Red Arrows and raging bulls rumbled around Alexander Stadium on Thursday night as a Commonwealth Games that many claim faces a continuing fight to retain its relevance amped up the volume and belted a bold declaration of its intent to preserve its voice.
Against a Brummie musical backdrop ranging from Black Sabbath guitarist Tony Iommi to eighties new wavers Duran Duran, the first Games to be staged in England since Manchester in 2002 arrived amid a deafening chorus of calls for change both on and off the track.
Nick Rhodes and John Taylor formed Duran Duran as the house band for the Rum Runner nightclub on Broad Street in 1978, the same year Edmonton in Alberta staged the 13th edition of the Games, controversially boycotted by Nigeria and Uganda over New Zealand’s continued sporting dialogue with apartheid-era South Africa.
Just like the creaking sexagenarians who brought the ceremony to a rousing close, the Commonwealth Games has had more than its fair share of hits and misses since; problems made all the more palpable since the Gold Coast in 2018 by the respective decisions of Barbados and Jamaica to remove the Queen as their head of state.
Yet the tiresome narratives of relevance and relative mediocrity which trail after the Games like aerobatic jet plumes obscure a central point that the Birmingham 2022 opening ceremony exhibited with such eloquence: the so-called ‘Friendly’ Games is better placed than ever to confirm its status as a real catalyst for change.
For once, the ceremony’s storyline, of a group of young athletes exploring the city’s struggles and successes in search of a brighter future, struck an obvious chord.
Sexagenarians excepted, Birmingham is a young city, with almost 40 per cent of its population under the age of 25, and from the stadium’s street art-inspired backdrop to the rousing call for the rights of all girls to education from 25-year-old activist Malala Yousafzai, it felt like a night designed to cut through to its most precious demographic.
Kids will clutch tickets to venues like the NEC and the Birmingham Arena in the next 10 days, or watch the action unfolding on television, entirely unconcerned that split times are a shadow of those seen at the recent World Championships, or that gymnastics apparatus scores compare unfavourably with the towering decimals recorded in Tokyo.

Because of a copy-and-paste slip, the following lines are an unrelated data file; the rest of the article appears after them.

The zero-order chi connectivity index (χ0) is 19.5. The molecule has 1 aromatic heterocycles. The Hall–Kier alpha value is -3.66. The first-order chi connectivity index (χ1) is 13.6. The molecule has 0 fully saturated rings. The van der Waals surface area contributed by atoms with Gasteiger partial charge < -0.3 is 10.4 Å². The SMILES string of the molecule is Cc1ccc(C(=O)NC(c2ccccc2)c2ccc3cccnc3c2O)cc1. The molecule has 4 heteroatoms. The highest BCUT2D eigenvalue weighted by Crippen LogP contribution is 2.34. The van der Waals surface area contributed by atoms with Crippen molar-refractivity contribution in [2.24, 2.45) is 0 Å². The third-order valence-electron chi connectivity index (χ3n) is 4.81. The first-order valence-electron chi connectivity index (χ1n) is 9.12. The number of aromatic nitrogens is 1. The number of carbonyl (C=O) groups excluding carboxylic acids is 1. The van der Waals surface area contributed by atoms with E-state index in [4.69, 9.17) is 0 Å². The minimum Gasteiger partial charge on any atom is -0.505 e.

Superstars still sprinkle the schedules, but the Commonwealth Games is as much about those athletes from tiny atolls who have worked just as fervently to earn their place on the start line alongside their heroes. It is the kind of sporting diversity that makes these Games irresistibly – even anachronistically – unique.
The Commonwealth Games has also positioned itself to lead the way on different kinds of diversity. Birmingham will be the first Games to award more medals to women than men, and it will also feature an unprecedented degree of integration between disabled and non-disabled athletes.
As the ceremony drew to a close, Tom Daley proudly emerged flanked by Pride flags as one of six final torch-bearers to enter the stadium, each of whom represented a different cause or under-represented minority that is closest to their heart.
If it was a deliberate ploy by organisers to brashly extricate themselves from the corporate hand-wringing that accompanied similar challenges in Tokyo, then it was one entirely in keeping with the zesty and forward-thinking mood of the ceremony, and one to be roundly applauded.
In an increasingly jam-packed sporting calendar, the fight for attention has never been greater. With the mighty Lionesses preparing to pounce this weekend, even England’s netball and women’s hockey stars face stiff competition as they embark on quests to replicate their recent successes.
The absence of Dina Asher-Smith through injury is an obvious blow for Games organisers, but newly-crowned 1500m world champion Jake Wightman, clad in Scotland’s colours, will bring plenty of star quality to a track programme which will conversely feature its usual array of much-lapped middle-distancers.
Adam Peaty, part-way through his self-appointed quest to become the greatest breaststroke swimmer of all time, will share the pool at Sandwell Aquatics Centre with the latest incarnations of Eric The Eels, straight from achieving qualification standards in 20-metre hotel pools in their homelands.
Beach volleyball players from nations whose sand is being lapped away with global warming, lawns bowlers from islands whose inhabitants boast of being direct descendants of Bounty Mutineers, road cyclists who – if history is to be repeated – seem bound to find themselves haplessly entangled within Spaghetti Junction.
All will be equally welcome at a Games that should be seen as a 10-day diversion from the problems that afflict a far greater portion of the world than the 72 Commonwealth federations represented in Birmingham.
Enjoy it while it lasts and to paraphrase Duran Duran, save your prayers for the morning after.